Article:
20th September 2015 I drew two people, a man and a woman, both a year or two older than my twenty-one years, as they sat opposite me talking increasingly fast German, in a busy bar in Berlin one evening in 1981. They had asked me if I minded sharing my table, and for twenty minutes – until they broke off into German – we had been been chatting pleasantly in English. The woman said something fast crossly, then stood up, smiled nicely, if wryly at me, said a clenched goodbye to him and went. I asked what they had been talking about. He explained that they were arguing about which of them would sleep with me, and he had won by pointing out that it was his turn. I had time during their conflab to quickly draw their close together faces half a dozen times on unused bar tabs. I can find only one and a trodden on photostat of another.
23rd August 2015 When I had a tee-shirt business I had a business telephone number. I think it meant that you paid a bit more but they fixed things quicker and their employees selected a more respectful tone when they rang. I was also offered a listing in The Yellow Pages which was a huge book containing business numbers for your locality and a lot of advertisements for those businesses. A lady rang and asked which category I wished my number to be placed in. Probably because I was (and am) groggily grumpy and incapable of being funny before the afternoon is well under-way, I answered, “VIPs please.” She explained that this was not an existing category and that I was not allowed to invent one, it didn’t work like that. I confessed to having joked and said, “Better just put me under abattoirs then.”
Not quite mollified, she checked with me that I was actually an abattoir and I confirmed I was. Oblong Abattoir‘s was the first number in the next directory.
When I ordered a telephone number for my art gallery I was offered another entry in the Yellow Pages. “Zoo,” I said. This lady remarked, “Oh you‘ll be the only entry in that category -- Manchester‘s only zoo!” Then with a stutter of possibly suspicious surprise she observed that my other business was an abattoir.
“Oh yes, it‘s connected to the abattoir. Just a small zoo. For the children.”
She hesitantly agreed that that made sense. I was now very pleased to have the first and last number in the Yellow Pages. Earlier today I lifted a few books and sighed into some cupboards but haven’t found an edition with the zoo‘s number. I did find this on the internet.
It soon became annoying to be rung up by people keen to chat about meat and I wished a few times that I wasn‘t always trying to make myself laugh. There were a lot of inquiries to the Oblong Abattoir after goat‘s heads. The Oblong Zoo was once rung in the early hours by a lady from somewhere near Birmingham asking if our panther was missing as there was one in her back garden. On another occasion I was loudly upbraided and loudly cried at by a young girl for being a horse murderer.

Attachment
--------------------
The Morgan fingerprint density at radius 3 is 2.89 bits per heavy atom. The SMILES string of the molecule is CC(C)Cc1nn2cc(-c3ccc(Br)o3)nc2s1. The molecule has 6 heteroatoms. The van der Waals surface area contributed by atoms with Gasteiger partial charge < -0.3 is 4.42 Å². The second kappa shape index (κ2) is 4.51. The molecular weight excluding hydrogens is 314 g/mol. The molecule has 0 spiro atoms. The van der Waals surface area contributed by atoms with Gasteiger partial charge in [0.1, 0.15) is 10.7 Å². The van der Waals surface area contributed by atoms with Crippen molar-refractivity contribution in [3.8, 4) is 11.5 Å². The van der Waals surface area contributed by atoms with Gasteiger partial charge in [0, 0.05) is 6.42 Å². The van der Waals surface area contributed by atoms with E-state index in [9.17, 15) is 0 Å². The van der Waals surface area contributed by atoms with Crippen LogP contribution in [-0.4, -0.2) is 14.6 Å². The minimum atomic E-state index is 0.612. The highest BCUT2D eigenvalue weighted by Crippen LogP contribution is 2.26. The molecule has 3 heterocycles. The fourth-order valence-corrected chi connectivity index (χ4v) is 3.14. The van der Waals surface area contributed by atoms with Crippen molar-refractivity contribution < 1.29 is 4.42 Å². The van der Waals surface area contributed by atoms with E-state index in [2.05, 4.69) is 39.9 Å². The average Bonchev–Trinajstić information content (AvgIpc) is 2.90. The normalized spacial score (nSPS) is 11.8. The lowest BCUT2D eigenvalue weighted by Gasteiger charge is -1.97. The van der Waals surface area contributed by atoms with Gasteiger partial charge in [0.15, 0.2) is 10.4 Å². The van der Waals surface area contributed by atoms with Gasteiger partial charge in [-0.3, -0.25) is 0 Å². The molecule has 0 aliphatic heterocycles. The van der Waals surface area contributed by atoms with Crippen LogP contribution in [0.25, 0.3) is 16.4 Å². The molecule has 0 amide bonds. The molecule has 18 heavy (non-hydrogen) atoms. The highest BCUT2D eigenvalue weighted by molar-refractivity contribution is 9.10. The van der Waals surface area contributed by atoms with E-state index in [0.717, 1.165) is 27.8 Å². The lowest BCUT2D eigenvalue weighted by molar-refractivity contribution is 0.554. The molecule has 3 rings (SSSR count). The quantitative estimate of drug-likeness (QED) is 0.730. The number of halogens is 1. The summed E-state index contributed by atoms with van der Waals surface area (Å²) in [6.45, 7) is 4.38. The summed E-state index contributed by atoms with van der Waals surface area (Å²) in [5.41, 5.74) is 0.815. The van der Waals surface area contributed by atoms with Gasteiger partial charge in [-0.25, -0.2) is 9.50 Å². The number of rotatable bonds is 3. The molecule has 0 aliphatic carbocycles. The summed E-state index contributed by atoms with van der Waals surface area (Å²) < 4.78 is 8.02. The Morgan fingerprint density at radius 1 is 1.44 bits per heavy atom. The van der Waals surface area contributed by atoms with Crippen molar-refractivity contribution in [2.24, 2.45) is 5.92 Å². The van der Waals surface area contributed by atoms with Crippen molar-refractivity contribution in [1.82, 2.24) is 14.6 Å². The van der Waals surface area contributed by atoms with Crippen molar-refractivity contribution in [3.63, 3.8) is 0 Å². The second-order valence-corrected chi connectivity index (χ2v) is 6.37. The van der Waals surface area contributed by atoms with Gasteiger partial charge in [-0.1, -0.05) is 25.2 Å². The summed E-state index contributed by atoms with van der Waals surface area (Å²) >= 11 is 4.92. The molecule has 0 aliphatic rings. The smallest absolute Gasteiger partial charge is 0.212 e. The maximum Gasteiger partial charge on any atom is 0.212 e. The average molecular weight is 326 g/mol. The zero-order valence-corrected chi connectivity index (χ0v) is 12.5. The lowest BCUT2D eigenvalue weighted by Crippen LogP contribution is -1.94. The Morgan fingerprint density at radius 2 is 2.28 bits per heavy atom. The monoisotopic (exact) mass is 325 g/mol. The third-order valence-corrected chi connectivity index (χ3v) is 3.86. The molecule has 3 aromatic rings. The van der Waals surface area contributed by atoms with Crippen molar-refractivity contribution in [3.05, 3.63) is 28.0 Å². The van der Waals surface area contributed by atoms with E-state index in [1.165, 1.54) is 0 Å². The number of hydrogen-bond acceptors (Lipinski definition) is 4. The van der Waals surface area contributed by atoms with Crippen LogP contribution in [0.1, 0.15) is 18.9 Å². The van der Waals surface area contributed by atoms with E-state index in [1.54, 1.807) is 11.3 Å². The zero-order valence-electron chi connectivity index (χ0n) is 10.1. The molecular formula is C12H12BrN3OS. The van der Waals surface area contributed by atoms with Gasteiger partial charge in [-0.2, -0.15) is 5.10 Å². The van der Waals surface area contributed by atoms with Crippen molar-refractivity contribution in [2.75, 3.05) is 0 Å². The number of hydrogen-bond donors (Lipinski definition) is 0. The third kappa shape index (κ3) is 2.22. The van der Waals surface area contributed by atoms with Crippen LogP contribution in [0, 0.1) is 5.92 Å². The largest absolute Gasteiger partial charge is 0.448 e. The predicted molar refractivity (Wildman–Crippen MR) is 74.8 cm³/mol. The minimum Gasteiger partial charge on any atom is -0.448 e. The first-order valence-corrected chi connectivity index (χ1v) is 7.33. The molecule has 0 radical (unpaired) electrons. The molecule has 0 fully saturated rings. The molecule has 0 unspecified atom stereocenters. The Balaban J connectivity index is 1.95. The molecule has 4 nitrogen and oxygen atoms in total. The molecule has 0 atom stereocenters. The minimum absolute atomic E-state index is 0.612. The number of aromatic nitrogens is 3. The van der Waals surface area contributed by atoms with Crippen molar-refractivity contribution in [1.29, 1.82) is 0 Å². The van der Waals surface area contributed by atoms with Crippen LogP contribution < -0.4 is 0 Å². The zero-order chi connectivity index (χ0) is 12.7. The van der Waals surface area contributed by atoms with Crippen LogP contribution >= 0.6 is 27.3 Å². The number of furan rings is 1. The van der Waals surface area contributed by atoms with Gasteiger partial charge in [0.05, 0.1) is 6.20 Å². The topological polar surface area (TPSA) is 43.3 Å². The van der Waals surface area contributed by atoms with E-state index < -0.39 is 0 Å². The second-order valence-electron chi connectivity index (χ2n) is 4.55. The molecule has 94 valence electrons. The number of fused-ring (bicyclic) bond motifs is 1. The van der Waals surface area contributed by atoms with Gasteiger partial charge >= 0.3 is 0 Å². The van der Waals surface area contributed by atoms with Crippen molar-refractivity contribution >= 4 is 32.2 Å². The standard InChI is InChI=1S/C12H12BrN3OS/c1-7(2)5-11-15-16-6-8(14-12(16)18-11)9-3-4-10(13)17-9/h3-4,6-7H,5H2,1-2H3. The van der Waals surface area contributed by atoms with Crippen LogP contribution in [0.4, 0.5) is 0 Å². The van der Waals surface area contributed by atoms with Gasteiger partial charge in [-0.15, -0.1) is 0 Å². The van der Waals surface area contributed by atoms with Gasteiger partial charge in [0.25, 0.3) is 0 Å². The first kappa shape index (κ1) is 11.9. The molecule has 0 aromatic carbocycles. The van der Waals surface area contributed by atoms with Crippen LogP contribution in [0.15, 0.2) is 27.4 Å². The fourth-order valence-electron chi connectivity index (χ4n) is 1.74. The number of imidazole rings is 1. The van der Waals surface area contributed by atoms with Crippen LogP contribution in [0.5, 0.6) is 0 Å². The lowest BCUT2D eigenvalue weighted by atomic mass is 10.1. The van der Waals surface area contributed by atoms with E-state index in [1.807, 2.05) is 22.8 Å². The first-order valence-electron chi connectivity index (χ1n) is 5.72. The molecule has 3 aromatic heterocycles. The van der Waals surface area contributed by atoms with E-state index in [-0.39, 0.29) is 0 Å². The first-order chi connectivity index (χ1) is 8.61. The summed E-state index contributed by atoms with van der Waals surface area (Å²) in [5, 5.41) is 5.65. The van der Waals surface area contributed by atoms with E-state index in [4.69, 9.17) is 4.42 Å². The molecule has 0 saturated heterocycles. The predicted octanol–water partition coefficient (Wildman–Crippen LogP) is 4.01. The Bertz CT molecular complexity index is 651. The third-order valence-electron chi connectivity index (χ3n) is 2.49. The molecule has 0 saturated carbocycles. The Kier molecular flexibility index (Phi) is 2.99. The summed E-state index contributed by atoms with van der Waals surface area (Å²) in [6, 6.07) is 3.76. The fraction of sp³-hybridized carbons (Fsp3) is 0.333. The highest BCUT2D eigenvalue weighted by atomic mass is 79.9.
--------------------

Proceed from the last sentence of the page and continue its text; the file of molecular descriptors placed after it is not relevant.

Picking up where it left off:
31st July 2015 I bought an elephant, a panda, a donkey and a yellow bear from a man in Ashton Under Lymne, which, from here, is up and over in East Manchester. The man had long hair and strong, skinny arms sticking out a long way from his worn-to-almost-transparent Metallica tee-shirt. He kept breaking off from cheerful and pleased to see us, to angry that somescumone had stolen an only recently-installed stuffed tortoise from his front garden~a gravel and concrete grotto. He was surprised that I wanted his dirty animals and kept asking which was the valuable one. “It‘s the donkey, isn‘t it?”
Ash on Under
The five syllables of Ashton Under Lymne made it easy to name my new charges. The man didn‘t know what they were called and was anticipating a beer soon. I chose Ash for the elephant, Ton for the panda – who is heavy, and Under for the donkey because donkeys get ridden. That left Lymne for the yellow bear who I am looking out for a bright-green tank-top or vest for.
30th July 2015 My bath narrows at half-way down. The bathroom walls are not as pink as they were; occasionally their pink falls on mine. The three biggest patches of dropped paint are above the taps. About a hundred baths ago those patches announced to me that they looked like dogs and could look even more like dogs. There is more stationary than body-cleaning stuff in my bathroom cabinet drawers so I reached up an arm and opened a drawer and felt for a ball-point.
21st July 2015 My brother Pin was concerned that I was always in that dirty house and wooden room on my own. This poem recalls the conversation.The parts directly about the monkey are fairly accurate.
Monkey’s not in the Shed
The last song was not true; I have been singing lies to you. You have been misled: there was no monkey, merely a shed. This is what really happened.
My brother came to see me. He said, ‘You’re so slow, boring: I worry, my brother. You’re sullen, bored. not the sporty sort of fellow who taught me all I know about fun and duty. I’m worried, and so’s Mother. You’re just not the same chap: don’t you ever leave the flat? You really need new scenery. We think some far off country. Me and you! Sun, sand and sea would stand us both fine and dandy.’ ‘No; I have important things to do.’